by Devin D. Thorpe
Your Mark On The World combines inspiring stories of ordinary people doing remarkable things to make the world a better place with practical advice to empower anyone to give more to a cause (charity, non-profit or social venture) without giving up a career or family.
The inspiring stories include: Botevy’s life and death struggle through Pol Pot’s killing fields that led her ultimately to create an orphanage in Phnom Penh. Rick’s personal crusade to cure cystic fibrosis to ensure that his two afflicted grandchildren will attend his funeral and not the other way around. The eight-member Smith family’s world service tour. David’s decision to walk away from a successful career as an international executive to volunteer to care for victims of leprosy in rural India. These stories are combined with practical financial advice to empower you to give more to a cause without giving up your family or your career. The book answers this questions:
- How do I get out of debt and stay out of debt?
- Which charity or cause do I choose to make my donation?
- How do I decide where to volunteer?
- How can our family plan a volunteer vacation?
- How can I save money for retirement?
- How much should I contribute to my 401k?
- Can I use Mint to manage my budget?
- How to retire early enough to devote healthy years to volunteering?
This must-read book provides an overview of philanthropy in America and around the world, providing you with a clear picture of charity and its fruits. You’ll learn the ability to leave your mark on the world.
The Poorest of the Poor
In India, Mother Teresa’s adopted home and the place where she labored among the poorest of the poor, countless people still devote their lives to ending the poverty and disease-driven suffering that continues to afflict that land.
The Smiths (see Chapter 1) were among the first to tell me about a special place near Chennai where Rising Star Outreach has a three-legged approach to reducing the misery in the leper colonies of the state of Tamil Nadu: education, medical care, and micro grants.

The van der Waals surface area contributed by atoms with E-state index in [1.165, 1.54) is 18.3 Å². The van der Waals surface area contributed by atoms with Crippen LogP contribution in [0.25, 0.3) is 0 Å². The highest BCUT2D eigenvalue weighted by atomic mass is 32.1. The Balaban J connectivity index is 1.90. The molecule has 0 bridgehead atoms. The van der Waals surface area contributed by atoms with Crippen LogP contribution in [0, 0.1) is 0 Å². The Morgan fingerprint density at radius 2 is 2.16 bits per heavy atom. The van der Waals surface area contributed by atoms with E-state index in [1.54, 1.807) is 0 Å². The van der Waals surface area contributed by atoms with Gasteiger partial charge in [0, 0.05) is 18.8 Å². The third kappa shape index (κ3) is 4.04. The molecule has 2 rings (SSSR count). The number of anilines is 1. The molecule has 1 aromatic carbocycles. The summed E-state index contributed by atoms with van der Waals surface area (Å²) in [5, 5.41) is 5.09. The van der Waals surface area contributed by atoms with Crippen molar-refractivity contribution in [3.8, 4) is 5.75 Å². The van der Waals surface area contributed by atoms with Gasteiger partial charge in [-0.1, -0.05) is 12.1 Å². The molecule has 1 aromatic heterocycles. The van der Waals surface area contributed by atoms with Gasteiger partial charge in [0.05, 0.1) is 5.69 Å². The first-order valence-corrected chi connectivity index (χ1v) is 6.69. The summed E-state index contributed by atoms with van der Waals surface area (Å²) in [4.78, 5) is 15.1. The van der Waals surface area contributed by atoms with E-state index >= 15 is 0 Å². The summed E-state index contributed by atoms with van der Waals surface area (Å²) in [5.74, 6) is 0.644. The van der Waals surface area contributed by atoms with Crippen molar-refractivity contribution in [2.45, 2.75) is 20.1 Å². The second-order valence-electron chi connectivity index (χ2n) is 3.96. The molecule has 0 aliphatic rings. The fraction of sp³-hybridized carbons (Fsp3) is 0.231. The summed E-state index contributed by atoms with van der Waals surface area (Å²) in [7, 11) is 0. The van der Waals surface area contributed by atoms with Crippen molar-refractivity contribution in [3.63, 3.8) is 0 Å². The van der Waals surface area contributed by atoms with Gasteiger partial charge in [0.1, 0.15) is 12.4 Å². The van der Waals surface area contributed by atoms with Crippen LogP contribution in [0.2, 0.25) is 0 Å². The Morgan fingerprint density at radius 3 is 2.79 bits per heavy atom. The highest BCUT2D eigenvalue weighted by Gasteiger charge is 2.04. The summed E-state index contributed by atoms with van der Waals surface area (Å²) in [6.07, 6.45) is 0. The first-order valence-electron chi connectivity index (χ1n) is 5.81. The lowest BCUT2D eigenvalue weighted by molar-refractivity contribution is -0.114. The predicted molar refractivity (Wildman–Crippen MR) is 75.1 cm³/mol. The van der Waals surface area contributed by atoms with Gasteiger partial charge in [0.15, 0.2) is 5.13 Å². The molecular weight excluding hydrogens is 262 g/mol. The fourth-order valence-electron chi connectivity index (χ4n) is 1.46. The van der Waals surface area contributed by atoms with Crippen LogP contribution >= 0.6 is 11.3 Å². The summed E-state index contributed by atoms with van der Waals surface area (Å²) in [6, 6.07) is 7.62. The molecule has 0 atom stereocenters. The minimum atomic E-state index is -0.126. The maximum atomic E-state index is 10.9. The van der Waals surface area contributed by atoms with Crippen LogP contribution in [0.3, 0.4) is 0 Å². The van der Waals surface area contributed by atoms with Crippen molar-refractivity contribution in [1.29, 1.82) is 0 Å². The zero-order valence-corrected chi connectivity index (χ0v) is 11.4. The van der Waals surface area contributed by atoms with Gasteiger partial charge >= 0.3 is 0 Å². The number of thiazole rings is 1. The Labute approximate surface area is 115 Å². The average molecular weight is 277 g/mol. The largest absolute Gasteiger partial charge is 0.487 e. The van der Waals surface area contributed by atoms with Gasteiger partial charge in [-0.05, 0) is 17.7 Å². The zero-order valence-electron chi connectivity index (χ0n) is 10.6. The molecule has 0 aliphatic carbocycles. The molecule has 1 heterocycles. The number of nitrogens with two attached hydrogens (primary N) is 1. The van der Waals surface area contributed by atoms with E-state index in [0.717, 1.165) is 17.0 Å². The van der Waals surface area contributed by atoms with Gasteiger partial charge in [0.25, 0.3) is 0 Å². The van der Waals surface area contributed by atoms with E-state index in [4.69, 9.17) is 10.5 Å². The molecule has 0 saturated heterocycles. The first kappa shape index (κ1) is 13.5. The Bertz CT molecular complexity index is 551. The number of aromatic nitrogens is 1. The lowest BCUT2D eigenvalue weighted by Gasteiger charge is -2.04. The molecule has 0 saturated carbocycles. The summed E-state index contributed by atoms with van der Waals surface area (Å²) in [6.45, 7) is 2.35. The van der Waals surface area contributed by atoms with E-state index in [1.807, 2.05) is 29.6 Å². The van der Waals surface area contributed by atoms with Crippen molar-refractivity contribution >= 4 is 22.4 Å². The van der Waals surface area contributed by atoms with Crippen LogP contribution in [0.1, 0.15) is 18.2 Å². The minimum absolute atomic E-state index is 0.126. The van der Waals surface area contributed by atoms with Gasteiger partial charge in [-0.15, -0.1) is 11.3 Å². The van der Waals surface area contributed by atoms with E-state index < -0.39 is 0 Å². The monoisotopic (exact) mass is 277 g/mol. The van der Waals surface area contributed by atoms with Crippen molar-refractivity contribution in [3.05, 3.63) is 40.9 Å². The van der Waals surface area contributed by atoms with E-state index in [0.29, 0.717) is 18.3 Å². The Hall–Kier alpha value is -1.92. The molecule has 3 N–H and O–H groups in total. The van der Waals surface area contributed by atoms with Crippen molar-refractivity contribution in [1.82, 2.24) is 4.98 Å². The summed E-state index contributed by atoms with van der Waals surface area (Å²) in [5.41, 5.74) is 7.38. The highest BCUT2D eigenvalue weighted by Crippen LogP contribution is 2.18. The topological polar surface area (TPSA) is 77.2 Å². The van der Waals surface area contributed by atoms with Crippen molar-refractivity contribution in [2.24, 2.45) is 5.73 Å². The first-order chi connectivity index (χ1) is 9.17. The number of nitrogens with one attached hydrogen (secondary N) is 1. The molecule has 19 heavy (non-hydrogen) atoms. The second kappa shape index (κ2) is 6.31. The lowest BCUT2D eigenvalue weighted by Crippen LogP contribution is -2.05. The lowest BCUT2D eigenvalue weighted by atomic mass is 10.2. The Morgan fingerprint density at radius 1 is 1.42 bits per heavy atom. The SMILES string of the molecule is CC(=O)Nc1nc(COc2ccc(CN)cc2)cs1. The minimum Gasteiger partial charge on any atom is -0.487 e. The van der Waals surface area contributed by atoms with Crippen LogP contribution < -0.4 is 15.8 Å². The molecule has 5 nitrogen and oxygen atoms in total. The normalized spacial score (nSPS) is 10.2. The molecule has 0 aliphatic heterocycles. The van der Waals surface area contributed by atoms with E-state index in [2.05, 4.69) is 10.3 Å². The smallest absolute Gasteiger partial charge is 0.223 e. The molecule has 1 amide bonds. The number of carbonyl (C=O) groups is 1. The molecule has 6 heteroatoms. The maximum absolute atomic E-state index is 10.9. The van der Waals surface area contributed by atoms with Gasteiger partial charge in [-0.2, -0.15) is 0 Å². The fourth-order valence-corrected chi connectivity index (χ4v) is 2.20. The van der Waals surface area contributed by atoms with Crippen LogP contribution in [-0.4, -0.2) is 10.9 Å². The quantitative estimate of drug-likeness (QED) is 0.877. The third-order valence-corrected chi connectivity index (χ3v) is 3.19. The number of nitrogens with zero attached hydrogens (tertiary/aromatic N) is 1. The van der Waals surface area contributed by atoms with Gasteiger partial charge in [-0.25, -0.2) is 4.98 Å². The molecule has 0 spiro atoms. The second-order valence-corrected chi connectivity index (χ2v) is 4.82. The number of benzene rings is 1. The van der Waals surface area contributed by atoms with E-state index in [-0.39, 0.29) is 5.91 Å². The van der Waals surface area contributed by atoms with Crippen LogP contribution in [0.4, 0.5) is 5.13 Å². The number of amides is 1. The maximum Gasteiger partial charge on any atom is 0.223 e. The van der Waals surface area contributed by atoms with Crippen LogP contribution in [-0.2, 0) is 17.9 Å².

David Ostler, along with his wife Rachelle, the unpaid, in-country director at Rising Star took early retirement from United Health Group, where he had most recently served as the head of a division generating nearly $1 billion in annual revenue. At age 54, he was at the peak of his career and opportunity for the Dartmouth-educated executive was unlimited.
David notes that he’s had the opportunity to travel much of the world on business and wanted to take the chance to do something international while he and his wife had the good health to do it. He also notes that his parents are in good health so he doesn’t worry about them while he’s living in India.
Becky Douglas founded Rising Star Outreach (RSO) in 2002, after a visit to India where she witnessed the abject poverty and wretched conditions in which people were living. Initially, RSO provided support to other organizations operating in support of this community in India, but in 2004, RSO opened its first home and school to begin caring for and teaching children. Beginning with a class of 27, the school has grown nearly eight-fold and now serves 225 students.
The school is well known in the community. About 80% of the students come from the leper colonies. Although there are other public and private schools available to these children, many would not be in school at all but for the opportunity to attend the RSO school. The other 20% of the students are from the local community, not directly associated with the leper colonies.
Given that members of the leper colonies are viewed as being among the lowest castes in society, having children from the broader community participating in the school helps to demonstrate to both communities the importance of seeing people as individuals and certainly not as members of a caste.